Around 75 near-naked animal rights activists covered themselves in faux blood in Pamplona, Spain on Tuesday to protest the treatment of bulls during the upcoming San Fermin festival. The San Fermin festival is notable for the running of the bulls where people run in front of a group of loose bulls down a Pamplona street.

There are eight bull runs over the festival, each starting at 8am and taking 3-5 minutes. Evening bullfights also take place over the course of the festival, which lasts from 7-14 July.

The protest was organised by AnimaNaturalis and People for the Ethical Treatment of Animals (PETA) who say that almost 50 animals will die over the course of the festival. The protesters wore bull horns and held signs in different languages reading 'Pamplona: Bloodbath for Bulls'.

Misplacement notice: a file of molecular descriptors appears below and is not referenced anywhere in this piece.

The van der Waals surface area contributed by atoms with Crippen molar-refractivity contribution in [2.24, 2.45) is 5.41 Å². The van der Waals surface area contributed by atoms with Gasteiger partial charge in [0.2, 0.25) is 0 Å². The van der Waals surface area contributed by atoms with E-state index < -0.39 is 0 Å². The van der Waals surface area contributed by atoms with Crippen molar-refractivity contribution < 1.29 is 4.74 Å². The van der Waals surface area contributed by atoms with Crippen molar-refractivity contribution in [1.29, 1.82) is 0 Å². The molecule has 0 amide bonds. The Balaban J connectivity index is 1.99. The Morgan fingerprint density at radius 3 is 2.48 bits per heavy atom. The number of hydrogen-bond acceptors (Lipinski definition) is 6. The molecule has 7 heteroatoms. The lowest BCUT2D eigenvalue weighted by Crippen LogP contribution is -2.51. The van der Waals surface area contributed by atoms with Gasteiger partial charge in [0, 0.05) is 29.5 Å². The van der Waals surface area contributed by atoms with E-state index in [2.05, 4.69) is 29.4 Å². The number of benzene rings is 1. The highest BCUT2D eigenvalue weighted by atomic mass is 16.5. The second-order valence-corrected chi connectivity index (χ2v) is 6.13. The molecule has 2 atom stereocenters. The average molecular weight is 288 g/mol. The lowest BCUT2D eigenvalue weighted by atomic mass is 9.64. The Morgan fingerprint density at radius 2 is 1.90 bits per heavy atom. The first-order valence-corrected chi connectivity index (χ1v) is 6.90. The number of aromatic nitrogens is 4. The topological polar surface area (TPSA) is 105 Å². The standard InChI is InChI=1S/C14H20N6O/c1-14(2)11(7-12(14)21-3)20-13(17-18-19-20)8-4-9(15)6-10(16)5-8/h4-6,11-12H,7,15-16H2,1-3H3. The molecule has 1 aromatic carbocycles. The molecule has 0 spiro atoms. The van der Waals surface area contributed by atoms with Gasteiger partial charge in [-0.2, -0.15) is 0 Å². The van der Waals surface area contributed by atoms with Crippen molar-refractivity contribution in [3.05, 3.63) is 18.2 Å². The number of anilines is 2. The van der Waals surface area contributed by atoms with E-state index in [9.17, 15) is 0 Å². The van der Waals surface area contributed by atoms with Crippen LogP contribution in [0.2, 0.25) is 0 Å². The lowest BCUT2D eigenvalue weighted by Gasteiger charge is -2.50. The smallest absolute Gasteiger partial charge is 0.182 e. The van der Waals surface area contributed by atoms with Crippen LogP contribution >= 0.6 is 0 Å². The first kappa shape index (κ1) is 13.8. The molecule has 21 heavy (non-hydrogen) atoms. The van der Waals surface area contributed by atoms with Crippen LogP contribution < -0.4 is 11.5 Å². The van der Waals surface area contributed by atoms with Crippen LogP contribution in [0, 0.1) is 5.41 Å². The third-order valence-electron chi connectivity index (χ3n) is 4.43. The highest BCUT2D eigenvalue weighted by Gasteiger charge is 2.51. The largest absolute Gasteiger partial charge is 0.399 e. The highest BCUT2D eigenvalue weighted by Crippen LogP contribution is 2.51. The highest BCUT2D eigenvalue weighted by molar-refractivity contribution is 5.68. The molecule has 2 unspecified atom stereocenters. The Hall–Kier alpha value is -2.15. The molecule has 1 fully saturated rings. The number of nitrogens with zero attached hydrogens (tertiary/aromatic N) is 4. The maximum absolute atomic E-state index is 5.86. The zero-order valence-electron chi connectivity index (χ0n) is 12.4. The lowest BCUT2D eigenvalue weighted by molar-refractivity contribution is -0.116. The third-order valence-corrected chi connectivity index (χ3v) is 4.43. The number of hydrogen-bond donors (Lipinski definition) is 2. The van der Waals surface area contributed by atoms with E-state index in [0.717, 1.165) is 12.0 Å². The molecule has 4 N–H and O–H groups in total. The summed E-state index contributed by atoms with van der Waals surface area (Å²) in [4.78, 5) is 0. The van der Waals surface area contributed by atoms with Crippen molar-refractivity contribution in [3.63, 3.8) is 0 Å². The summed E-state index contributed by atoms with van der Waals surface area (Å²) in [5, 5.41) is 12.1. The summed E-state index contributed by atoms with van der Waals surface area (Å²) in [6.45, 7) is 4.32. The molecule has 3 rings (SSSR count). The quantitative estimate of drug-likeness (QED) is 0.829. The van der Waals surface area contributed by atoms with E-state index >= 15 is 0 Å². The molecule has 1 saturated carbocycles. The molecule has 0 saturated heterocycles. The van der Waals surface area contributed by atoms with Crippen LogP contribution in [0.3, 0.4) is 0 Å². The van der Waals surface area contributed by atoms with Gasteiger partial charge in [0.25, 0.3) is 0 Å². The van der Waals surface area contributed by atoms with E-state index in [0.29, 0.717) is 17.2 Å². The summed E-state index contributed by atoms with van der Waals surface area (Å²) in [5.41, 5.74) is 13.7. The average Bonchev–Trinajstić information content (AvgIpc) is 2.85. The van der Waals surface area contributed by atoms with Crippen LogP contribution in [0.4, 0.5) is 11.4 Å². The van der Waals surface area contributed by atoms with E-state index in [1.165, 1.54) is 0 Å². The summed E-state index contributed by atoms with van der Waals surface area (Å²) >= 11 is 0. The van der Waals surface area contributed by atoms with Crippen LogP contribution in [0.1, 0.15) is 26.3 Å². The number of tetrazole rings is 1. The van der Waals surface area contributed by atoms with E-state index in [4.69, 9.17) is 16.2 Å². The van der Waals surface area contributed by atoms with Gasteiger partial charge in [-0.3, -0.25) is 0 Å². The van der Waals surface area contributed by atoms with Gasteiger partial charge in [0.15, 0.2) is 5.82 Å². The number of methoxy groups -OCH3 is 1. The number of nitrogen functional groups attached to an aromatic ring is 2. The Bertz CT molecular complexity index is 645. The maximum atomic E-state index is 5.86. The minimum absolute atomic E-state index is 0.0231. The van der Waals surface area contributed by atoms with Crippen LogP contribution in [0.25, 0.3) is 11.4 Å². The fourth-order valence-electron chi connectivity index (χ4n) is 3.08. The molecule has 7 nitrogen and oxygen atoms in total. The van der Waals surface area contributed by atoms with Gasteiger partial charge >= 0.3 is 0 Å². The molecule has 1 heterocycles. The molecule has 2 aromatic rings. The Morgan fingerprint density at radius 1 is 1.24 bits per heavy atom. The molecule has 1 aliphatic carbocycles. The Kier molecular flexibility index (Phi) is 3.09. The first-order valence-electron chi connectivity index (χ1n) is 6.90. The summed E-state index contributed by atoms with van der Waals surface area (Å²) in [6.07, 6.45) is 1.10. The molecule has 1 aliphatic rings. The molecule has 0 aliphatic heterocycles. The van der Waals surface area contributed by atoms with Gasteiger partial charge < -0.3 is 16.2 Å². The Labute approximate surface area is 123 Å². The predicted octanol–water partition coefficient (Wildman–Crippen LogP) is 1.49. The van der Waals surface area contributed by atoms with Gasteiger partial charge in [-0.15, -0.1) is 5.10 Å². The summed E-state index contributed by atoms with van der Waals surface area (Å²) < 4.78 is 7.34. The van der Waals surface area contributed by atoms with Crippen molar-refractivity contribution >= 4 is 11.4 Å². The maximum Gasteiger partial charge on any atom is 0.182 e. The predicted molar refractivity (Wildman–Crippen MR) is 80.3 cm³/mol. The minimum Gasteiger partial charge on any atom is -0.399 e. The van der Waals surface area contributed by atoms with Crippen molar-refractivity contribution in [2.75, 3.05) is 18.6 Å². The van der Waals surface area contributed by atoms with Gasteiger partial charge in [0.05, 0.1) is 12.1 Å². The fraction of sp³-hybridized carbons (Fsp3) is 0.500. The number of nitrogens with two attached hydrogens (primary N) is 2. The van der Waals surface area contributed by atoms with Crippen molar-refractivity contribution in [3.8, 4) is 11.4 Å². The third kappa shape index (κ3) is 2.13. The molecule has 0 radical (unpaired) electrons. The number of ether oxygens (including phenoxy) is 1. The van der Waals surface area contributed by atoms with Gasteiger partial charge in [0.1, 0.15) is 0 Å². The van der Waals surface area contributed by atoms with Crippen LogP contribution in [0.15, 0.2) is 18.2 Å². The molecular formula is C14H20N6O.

"Each of the bulls terrorised in the streets of Pamplona will suffer an excruciating death in front of a screaming crowd in the bullring", says PETA UK Director Mimi Bekhechi. "We're calling for a permanent end to this widely condemned display of violence and suffering."

Bullfighting is a contentious issue in Spain where animal rights activists call it a cruel bloodsport while defenders say it is a cultural tradition. During a bullfight, a torero will make certain moves close to and around a bull, usually ending with the bull being killed.

Animal rights activists in Pamplona
Animal rights activists cover themselves in faux blood in protest at the upcoming Pamplona San Fermin festival. PETA